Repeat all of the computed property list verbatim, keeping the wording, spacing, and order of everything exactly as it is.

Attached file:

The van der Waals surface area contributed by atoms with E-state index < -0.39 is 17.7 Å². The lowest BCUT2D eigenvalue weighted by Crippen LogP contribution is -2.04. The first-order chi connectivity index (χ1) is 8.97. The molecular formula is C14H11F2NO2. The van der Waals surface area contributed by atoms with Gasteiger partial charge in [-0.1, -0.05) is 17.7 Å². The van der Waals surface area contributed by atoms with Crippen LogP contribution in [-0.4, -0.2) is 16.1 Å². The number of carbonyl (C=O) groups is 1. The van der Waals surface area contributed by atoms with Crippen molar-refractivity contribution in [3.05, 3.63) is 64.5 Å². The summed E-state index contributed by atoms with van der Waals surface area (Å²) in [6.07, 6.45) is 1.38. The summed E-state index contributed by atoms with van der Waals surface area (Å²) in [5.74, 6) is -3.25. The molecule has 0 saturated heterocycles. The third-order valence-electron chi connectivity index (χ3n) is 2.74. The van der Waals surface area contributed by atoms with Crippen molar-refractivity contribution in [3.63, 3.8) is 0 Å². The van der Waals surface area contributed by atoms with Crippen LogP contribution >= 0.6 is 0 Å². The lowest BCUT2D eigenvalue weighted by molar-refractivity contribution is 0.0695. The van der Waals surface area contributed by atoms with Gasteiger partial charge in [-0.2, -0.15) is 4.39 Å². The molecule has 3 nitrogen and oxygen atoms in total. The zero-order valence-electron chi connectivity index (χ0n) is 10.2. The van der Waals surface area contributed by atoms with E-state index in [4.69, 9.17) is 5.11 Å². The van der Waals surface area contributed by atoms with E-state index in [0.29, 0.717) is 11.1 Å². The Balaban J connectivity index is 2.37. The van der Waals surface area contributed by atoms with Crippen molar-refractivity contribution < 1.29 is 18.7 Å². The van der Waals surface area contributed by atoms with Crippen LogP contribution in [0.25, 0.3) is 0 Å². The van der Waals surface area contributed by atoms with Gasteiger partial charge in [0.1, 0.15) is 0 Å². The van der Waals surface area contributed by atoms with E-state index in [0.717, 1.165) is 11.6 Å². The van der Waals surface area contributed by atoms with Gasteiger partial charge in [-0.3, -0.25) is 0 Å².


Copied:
The van der Waals surface area contributed by atoms with E-state index < -0.39 is 17.7 Å². The lowest BCUT2D eigenvalue weighted by Crippen LogP contribution is -2.04. The first-order chi connectivity index (χ1) is 8.97. The molecular formula is C14H11F2NO2. The van der Waals surface area contributed by atoms with Gasteiger partial charge in [-0.1, -0.05) is 17.7 Å². The van der Waals surface area contributed by atoms with Crippen LogP contribution in [-0.4, -0.2) is 16.1 Å². The number of carbonyl (C=O) groups is 1. The van der Waals surface area contributed by atoms with Crippen molar-refractivity contribution in [3.05, 3.63) is 64.5 Å². The summed E-state index contributed by atoms with van der Waals surface area (Å²) in [6.07, 6.45) is 1.38. The summed E-state index contributed by atoms with van der Waals surface area (Å²) in [5.74, 6) is -3.25. The molecule has 0 saturated heterocycles. The third-order valence-electron chi connectivity index (χ3n) is 2.74. The van der Waals surface area contributed by atoms with Crippen molar-refractivity contribution in [3.63, 3.8) is 0 Å². The van der Waals surface area contributed by atoms with Crippen LogP contribution >= 0.6 is 0 Å². The lowest BCUT2D eigenvalue weighted by molar-refractivity contribution is 0.0695. The van der Waals surface area contributed by atoms with Gasteiger partial charge in [-0.2, -0.15) is 4.39 Å². The molecule has 3 nitrogen and oxygen atoms in total. The zero-order valence-electron chi connectivity index (χ0n) is 10.2. The van der Waals surface area contributed by atoms with E-state index in [4.69, 9.17) is 5.11 Å². The van der Waals surface area contributed by atoms with E-state index in [0.29, 0.717) is 11.1 Å². The Balaban J connectivity index is 2.37. The van der Waals surface area contributed by atoms with Crippen molar-refractivity contribution < 1.29 is 18.7 Å². The van der Waals surface area contributed by atoms with Crippen LogP contribution in [0.25, 0.3) is 0 Å². The van der Waals surface area contributed by atoms with Gasteiger partial charge in [0.1, 0.15) is 0 Å². The van der Waals surface area contributed by atoms with E-state index in [0.717, 1.165) is 11.6 Å². The van der Waals surface area contributed by atoms with Gasteiger partial charge in [-0.3, -0.25) is 0 Å².